The “interventions” 

The second main strand of the recommendations expected to flow from the CMA Market Study are prospective “interventions” to deal with the identified problems. These tend to be measures to deal with barriers to entry and expansion in multiple forms, including those erected by conduct. They are set out distinctly from the “code of conduct” presumably on the basis that they involve more complex interference and/or intrusion into the core business – although as mentioned, it is not clear that the general principles of the code of conduct would be any less intrusive when articulated in practice. The “interventions” also extend to separation measures in the case of the digital adtech, where the CMA identifies the most troubling conflicts of interest arising from Google’s integration and presence on both sides of the intermediation.  

The IR sets out “examples” of interventions for each of the markets where issues are found. For “general search”, the “interventions” are intended to give a chance to other engines by (a) reducing Google’s ability to secure default positions for Chrome and/or Search on mobile devices (in effect the CMA gives here a synopsis of the EC case and remedy saga in Android); and (b) improving others’ search performance through various potential means of accessing Google’s search queries and click data via periodic data feeds (a Microsoft proposal); as well as potentially providing competing search engines with search results from Google through syndication agreements.  For “social media” (i.e. Facebook), the “interventions” concern potentially various forms of mandated “interoperability” – from broad platform-level interoperability to more selective interoperability over different functionalities. These could be complemented with measures to “improve personal data mobility” on the consumer side, to facilitate switching and multihoming (and therefore competition) – including measures to “put users in control of their data”: concretely, enabling sharing of consumer data held by large platforms with third parties (e.g. publishers or financial institutions). There is emphasis, however, on the practicability of these solutions and the potential for creating new concerns.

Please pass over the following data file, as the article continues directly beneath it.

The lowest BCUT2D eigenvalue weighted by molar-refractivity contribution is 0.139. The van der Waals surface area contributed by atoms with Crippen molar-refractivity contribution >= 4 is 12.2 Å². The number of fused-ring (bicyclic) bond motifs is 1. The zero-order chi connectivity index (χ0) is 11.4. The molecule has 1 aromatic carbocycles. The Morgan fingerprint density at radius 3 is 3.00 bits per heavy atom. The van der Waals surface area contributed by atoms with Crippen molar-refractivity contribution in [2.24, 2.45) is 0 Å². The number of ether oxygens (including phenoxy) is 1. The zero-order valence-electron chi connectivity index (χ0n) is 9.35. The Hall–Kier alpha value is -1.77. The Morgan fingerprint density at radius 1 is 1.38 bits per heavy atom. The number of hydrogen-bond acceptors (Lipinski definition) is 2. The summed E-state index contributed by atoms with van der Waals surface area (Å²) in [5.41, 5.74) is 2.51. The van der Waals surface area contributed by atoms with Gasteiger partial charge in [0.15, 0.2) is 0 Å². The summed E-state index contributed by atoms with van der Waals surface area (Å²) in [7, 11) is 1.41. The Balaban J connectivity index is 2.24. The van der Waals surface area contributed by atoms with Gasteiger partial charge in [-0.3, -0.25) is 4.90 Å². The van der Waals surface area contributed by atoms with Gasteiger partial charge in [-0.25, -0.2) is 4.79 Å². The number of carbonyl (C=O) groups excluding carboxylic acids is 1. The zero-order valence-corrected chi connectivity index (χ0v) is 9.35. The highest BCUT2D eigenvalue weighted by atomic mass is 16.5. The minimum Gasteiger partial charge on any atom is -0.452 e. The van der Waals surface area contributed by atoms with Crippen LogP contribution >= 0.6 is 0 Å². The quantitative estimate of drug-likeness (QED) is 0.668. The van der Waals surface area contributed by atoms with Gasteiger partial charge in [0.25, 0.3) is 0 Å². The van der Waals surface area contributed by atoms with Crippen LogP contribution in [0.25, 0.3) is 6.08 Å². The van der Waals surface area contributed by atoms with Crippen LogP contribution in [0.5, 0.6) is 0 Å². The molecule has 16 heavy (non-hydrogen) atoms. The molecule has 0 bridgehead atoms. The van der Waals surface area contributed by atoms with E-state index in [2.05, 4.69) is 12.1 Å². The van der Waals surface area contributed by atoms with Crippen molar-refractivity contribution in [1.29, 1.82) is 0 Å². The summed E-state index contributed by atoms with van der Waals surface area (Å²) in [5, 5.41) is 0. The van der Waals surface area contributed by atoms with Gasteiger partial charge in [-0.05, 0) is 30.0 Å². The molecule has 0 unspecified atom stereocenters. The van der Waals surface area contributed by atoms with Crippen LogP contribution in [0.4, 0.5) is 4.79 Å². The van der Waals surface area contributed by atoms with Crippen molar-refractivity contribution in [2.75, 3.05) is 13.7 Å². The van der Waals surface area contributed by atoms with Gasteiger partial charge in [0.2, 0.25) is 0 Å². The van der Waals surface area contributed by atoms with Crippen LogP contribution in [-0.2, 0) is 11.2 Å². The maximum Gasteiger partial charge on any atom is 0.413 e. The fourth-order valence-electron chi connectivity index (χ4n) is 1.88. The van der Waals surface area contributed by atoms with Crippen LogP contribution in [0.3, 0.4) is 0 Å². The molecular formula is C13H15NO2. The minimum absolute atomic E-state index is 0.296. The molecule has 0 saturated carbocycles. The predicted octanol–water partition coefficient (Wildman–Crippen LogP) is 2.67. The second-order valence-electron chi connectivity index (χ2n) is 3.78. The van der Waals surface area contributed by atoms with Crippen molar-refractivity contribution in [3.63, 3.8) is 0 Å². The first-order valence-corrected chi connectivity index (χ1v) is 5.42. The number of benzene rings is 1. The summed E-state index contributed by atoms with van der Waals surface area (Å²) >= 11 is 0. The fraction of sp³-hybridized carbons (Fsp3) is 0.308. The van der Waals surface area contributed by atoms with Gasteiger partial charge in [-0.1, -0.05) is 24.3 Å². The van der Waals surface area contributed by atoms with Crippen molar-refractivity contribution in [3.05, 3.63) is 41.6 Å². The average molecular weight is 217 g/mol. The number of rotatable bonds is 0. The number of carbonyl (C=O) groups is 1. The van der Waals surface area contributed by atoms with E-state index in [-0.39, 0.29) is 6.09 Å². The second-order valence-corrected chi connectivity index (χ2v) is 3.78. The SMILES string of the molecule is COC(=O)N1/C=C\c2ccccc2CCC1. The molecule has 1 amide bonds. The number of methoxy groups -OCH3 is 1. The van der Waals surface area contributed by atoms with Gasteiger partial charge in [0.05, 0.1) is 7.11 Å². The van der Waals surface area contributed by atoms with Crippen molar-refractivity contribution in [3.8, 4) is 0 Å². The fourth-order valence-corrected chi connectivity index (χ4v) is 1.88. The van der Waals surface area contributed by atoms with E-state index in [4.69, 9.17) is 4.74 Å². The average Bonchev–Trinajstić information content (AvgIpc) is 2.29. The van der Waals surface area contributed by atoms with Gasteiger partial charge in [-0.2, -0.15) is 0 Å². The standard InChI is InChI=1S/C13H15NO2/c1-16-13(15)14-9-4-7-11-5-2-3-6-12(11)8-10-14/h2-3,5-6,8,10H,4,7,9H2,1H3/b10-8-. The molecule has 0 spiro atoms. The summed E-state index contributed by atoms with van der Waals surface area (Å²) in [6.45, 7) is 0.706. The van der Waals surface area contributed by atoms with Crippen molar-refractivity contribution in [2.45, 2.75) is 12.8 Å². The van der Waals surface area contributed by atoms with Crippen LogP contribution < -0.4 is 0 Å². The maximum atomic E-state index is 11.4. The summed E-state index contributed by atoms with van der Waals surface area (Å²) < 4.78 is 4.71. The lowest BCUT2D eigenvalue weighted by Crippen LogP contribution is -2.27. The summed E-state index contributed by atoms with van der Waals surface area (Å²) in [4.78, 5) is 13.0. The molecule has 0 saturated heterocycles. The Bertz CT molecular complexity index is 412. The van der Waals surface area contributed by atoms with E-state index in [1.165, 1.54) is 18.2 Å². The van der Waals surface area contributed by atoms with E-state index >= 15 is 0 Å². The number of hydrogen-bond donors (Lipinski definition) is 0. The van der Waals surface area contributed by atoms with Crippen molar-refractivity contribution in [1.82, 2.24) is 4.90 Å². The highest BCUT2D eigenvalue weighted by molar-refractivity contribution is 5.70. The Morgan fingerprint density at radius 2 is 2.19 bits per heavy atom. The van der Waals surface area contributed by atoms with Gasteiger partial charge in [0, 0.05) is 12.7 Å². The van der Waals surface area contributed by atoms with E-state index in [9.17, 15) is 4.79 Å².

So far so (very) good, though not very novel. The ideas were mostly or all in the Furman Report, the IR now puts forward analyses and evidence to back it all up. The hard questions for the next round (and the DMU) are implementability and privacy implications.

The most far-reaching potential set of “interventions” deals with concerns identified in relation to Google’s position in the adtech stack. Here the IR is very explicit about the “conflict of interest between Google’s role on the buy and sell sides of the open display market”, which combines with “Google’s ability to exploit a lack of transparency in costs and fees” and the potential for leveraging market power and foreclose rivals in intermediation.  A number of potential “interventions” are foreseen, for example to create greater transparency on fees and terms for both advertisers and publishers – expanding on the list of measures under “Transparency and Trust” in the code of conduct (and taking in further dubious practices like the double auction that exploits complete lack of transparency to extract rents).  But the centrepiece (and in truth, something the CMA could not leave out in the face of popular demand) are separation interventions (to various degrees of finality and depth) between portions of the vertical stack.